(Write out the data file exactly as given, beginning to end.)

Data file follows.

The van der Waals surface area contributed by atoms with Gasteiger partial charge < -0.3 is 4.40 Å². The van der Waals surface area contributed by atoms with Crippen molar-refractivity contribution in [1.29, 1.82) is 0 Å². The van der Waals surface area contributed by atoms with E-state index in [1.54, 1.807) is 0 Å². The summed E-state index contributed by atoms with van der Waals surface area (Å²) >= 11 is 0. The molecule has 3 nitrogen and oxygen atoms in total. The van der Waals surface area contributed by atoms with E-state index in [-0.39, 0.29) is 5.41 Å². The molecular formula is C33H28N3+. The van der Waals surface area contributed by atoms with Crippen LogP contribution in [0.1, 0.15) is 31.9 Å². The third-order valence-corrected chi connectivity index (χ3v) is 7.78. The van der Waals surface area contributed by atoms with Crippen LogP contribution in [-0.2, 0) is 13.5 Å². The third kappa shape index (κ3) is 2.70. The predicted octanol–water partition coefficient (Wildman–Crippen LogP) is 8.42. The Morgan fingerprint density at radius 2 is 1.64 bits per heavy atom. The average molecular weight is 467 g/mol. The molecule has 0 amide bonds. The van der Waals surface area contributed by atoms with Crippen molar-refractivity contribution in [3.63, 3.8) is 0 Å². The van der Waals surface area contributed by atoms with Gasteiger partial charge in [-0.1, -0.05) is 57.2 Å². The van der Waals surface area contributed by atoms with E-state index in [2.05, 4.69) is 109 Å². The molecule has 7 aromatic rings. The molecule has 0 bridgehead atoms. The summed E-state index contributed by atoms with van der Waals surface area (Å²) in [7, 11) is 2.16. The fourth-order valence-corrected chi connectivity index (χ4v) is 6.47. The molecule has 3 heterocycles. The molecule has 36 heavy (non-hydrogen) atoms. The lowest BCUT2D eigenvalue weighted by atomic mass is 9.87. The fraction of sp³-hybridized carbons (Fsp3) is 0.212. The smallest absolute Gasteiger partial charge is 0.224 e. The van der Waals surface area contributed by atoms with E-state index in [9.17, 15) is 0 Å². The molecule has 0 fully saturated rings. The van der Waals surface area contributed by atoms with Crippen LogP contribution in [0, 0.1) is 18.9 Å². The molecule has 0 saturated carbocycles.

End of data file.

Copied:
The van der Waals surface area contributed by atoms with Gasteiger partial charge < -0.3 is 4.40 Å². The van der Waals surface area contributed by atoms with Crippen molar-refractivity contribution in [1.29, 1.82) is 0 Å². The van der Waals surface area contributed by atoms with E-state index in [1.54, 1.807) is 0 Å². The summed E-state index contributed by atoms with van der Waals surface area (Å²) >= 11 is 0. The molecule has 3 nitrogen and oxygen atoms in total. The van der Waals surface area contributed by atoms with E-state index in [-0.39, 0.29) is 5.41 Å². The molecular formula is C33H28N3+. The van der Waals surface area contributed by atoms with Crippen LogP contribution in [0.1, 0.15) is 31.9 Å². The third-order valence-corrected chi connectivity index (χ3v) is 7.78. The van der Waals surface area contributed by atoms with Crippen LogP contribution in [-0.2, 0) is 13.5 Å². The third kappa shape index (κ3) is 2.70. The predicted octanol–water partition coefficient (Wildman–Crippen LogP) is 8.42. The Morgan fingerprint density at radius 2 is 1.64 bits per heavy atom. The average molecular weight is 467 g/mol. The molecule has 0 amide bonds. The van der Waals surface area contributed by atoms with Crippen molar-refractivity contribution in [3.63, 3.8) is 0 Å². The van der Waals surface area contributed by atoms with Gasteiger partial charge in [-0.1, -0.05) is 57.2 Å². The van der Waals surface area contributed by atoms with E-state index in [2.05, 4.69) is 109 Å². The molecule has 7 aromatic rings. The molecule has 0 bridgehead atoms. The summed E-state index contributed by atoms with van der Waals surface area (Å²) in [7, 11) is 2.16. The fourth-order valence-corrected chi connectivity index (χ4v) is 6.47. The molecule has 3 heterocycles. The molecule has 36 heavy (non-hydrogen) atoms. The lowest BCUT2D eigenvalue weighted by atomic mass is 9.87. The fraction of sp³-hybridized carbons (Fsp3) is 0.212. The smallest absolute Gasteiger partial charge is 0.224 e. The van der Waals surface area contributed by atoms with E-state index in [9.17, 15) is 0 Å². The molecule has 0 fully saturated rings. The van der Waals surface area contributed by atoms with Crippen LogP contribution in [0, 0.1) is 18.9 Å². The molecule has 0 saturated carbocycles.